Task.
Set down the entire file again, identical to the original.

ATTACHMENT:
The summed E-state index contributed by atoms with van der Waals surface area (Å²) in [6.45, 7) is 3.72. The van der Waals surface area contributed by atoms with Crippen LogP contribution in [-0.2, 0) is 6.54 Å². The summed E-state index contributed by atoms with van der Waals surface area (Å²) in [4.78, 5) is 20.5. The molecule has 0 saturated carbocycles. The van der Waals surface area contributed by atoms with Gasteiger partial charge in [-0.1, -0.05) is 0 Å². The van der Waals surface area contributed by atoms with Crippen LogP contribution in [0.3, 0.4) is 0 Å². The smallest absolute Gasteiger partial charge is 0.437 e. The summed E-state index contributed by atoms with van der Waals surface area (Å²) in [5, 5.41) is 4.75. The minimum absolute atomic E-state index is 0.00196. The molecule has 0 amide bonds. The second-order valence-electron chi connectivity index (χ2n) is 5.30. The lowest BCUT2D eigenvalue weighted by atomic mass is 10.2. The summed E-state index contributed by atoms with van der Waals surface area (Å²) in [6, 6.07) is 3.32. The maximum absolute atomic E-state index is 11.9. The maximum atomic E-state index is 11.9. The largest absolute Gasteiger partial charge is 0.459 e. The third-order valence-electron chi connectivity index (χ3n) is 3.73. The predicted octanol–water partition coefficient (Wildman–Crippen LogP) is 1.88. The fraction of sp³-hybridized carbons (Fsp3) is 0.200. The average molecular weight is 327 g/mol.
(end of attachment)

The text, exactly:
The summed E-state index contributed by atoms with van der Waals surface area (Å²) in [6.45, 7) is 3.72. The van der Waals surface area contributed by atoms with Crippen LogP contribution in [-0.2, 0) is 6.54 Å². The summed E-state index contributed by atoms with van der Waals surface area (Å²) in [4.78, 5) is 20.5. The molecule has 0 saturated carbocycles. The van der Waals surface area contributed by atoms with Gasteiger partial charge in [-0.1, -0.05) is 0 Å². The van der Waals surface area contributed by atoms with Crippen LogP contribution in [0.3, 0.4) is 0 Å². The smallest absolute Gasteiger partial charge is 0.437 e. The summed E-state index contributed by atoms with van der Waals surface area (Å²) in [5, 5.41) is 4.75. The minimum absolute atomic E-state index is 0.00196. The molecule has 0 amide bonds. The second-order valence-electron chi connectivity index (χ2n) is 5.30. The lowest BCUT2D eigenvalue weighted by atomic mass is 10.2. The summed E-state index contributed by atoms with van der Waals surface area (Å²) in [6, 6.07) is 3.32. The maximum absolute atomic E-state index is 11.9. The maximum atomic E-state index is 11.9. The largest absolute Gasteiger partial charge is 0.459 e. The third-order valence-electron chi connectivity index (χ3n) is 3.73. The predicted octanol–water partition coefficient (Wildman–Crippen LogP) is 1.88. The fraction of sp³-hybridized carbons (Fsp3) is 0.200. The average molecular weight is 327 g/mol.